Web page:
The Gunman (15)
Running time: 115 min
Directed by: Pierre Morel
Starring: Sean Penn, Idris Elba & Jasmine Trinca
Sean Penn’s The Gunman is an action movie which, despite its impressive cast, can only be regarded as another forgettable Taken-esque thriller which fails to excite or entertain. Incidentally, The Gunman is directed by the same man who brought us that ass-kicking Neeson romp – Pierre Morel – but the French filmmaker fails to recreate Taken’s action-soaked brilliance with Sean Penn in this routinely tedious thriller.
The film follows Jim Terrier (Penn), a former international operative, specialising in high-profile assassinations, who is winding down his retirement years in the Democratic Republic of Congo after one last kill. However, his life is suddenly thrust back into a dangerous world of terrorism, dark secrets and paranoia when three men attempt to murder him. Taking the attempted hit as his past coming back to haunt him, Terrier goes into hiding once more, trying to reconnect with his ex-girlfriend Annie (played with a frightening lack of subtlety by Jasmine Trinca) and demanding answers from an old colleague named Felix (Javier Bardem).
However, when Felix proves less than willing to co-operate, Terrier launches himself into a solo mission as he attempts to pick apart the conspiracy that dates back to his time as a trained killer and which almost cost him his life. With the usual quick-edit gusto and escalating kill-count, Terrier blasts his way through the film as a wrinkling, yet devastatingly effective, wrecking ball, determined to indefinitely exorcise some pretty size-able demons.
With patience and concentration, you may be able to see a two-time Oscar winner underneath Penn’s freakishly buff exterior. His vein-popping arms only remind us of the faltering genre of the over-50s action hero and Penn fails to convince in a role that drowns his credibility. Taken was seven years ago now and it has become clear that Hollywood’s attempt to relive that mega-hit is doomed to failure. Gunman doesn’t do it any favours.
Penn, who rarely missteps in a career that has brought us a spellbinding role in Mystic River, a remarkable tour-de-force in Milk and forays into directing that have even threatened to exceed his achievements on camera- Into the Wild and The Pledge are both excellent – bulked up considerably for the role but left the script decidedly lightweight. Gunman, co-written and produced by its leading man, screams of a philanthropic vanity project for Penn but he is not helped by the astonishing waste of acting talent on show.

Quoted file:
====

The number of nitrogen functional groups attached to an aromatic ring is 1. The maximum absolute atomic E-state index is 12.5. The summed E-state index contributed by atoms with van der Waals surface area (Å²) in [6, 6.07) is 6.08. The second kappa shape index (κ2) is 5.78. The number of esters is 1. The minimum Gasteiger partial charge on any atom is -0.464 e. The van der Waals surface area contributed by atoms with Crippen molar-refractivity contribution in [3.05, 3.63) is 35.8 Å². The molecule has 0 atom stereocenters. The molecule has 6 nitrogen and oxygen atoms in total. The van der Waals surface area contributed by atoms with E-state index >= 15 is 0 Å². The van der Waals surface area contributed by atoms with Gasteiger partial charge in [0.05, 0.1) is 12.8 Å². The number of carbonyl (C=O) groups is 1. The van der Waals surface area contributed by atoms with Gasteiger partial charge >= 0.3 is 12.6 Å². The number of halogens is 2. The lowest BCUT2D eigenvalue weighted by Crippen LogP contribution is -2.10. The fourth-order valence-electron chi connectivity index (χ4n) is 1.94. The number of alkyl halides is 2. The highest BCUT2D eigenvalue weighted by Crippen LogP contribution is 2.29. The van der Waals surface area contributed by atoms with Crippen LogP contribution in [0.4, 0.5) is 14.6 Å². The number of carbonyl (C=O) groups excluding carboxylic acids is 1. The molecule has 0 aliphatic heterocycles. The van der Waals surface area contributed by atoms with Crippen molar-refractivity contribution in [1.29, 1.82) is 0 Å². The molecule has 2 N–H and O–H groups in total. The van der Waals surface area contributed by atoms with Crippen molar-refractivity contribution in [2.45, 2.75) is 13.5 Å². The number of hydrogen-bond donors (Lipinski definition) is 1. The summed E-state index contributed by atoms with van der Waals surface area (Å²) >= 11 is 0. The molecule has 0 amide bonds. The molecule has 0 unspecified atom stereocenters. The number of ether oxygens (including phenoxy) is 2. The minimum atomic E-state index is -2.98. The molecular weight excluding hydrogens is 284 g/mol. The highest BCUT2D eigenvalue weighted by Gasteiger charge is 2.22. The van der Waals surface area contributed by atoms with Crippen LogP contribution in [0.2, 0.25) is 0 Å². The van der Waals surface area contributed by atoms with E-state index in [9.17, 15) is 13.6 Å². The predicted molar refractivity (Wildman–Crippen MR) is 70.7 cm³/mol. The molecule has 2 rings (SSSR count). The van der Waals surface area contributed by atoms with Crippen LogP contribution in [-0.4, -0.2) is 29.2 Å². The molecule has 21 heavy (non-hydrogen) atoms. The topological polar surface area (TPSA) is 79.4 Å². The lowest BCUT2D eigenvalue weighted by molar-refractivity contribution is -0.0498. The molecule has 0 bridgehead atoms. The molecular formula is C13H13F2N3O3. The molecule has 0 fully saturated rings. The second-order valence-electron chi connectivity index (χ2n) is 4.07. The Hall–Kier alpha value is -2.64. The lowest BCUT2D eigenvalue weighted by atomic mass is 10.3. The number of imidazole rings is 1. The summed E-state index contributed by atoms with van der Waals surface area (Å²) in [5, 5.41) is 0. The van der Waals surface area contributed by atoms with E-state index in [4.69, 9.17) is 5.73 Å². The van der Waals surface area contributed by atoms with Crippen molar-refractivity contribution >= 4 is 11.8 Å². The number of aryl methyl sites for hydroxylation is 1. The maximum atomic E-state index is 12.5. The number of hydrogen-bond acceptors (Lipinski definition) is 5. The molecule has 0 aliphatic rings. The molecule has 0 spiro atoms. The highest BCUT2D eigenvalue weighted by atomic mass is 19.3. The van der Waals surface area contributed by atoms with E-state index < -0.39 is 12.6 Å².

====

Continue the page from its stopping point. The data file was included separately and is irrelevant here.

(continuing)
Bardem, who is beginning to recklessly fritter away all credibility with his alarmingly OTT performances, is laughable opposite Penn. His alcohol-soaked, scenery-chewing dialogue made half of the cinema wince and squirm in their seats in discomfort as they longed to see the that gripping psychopath from No Country For Old Men. Somewhat impressively, he is comfortably surpassed in the amateurish acting category by Mark Rylance (widely regarded as one of the finest theatre actors of his generation). Rylance recently revealed that one of his important scenes was dropped for the final cut but it is tough to imagine that his unconvincing turn as Terrence Cox, the film’s main antagonist, would have been saved if not for questionable editing.
The film has all the usual ingredients essential to raise the pulse – seismic explosions, relentless fist fighting and as much muscle as The Expendables – but it fails spectacularly to bring it all together into a coherent and thrilling ride. With Penn overshadowing the set-pieces with two bazukas hanging from his shoulders, it is a case of tolerating The Gunman right up until its disappointing Bullfight finale. This is a total write-off for Penn; he is no Liam Neeson and he should take the wave of criticism this film is attracting as motivation to return to more compelling and credible roles.
1 out of 5 nerds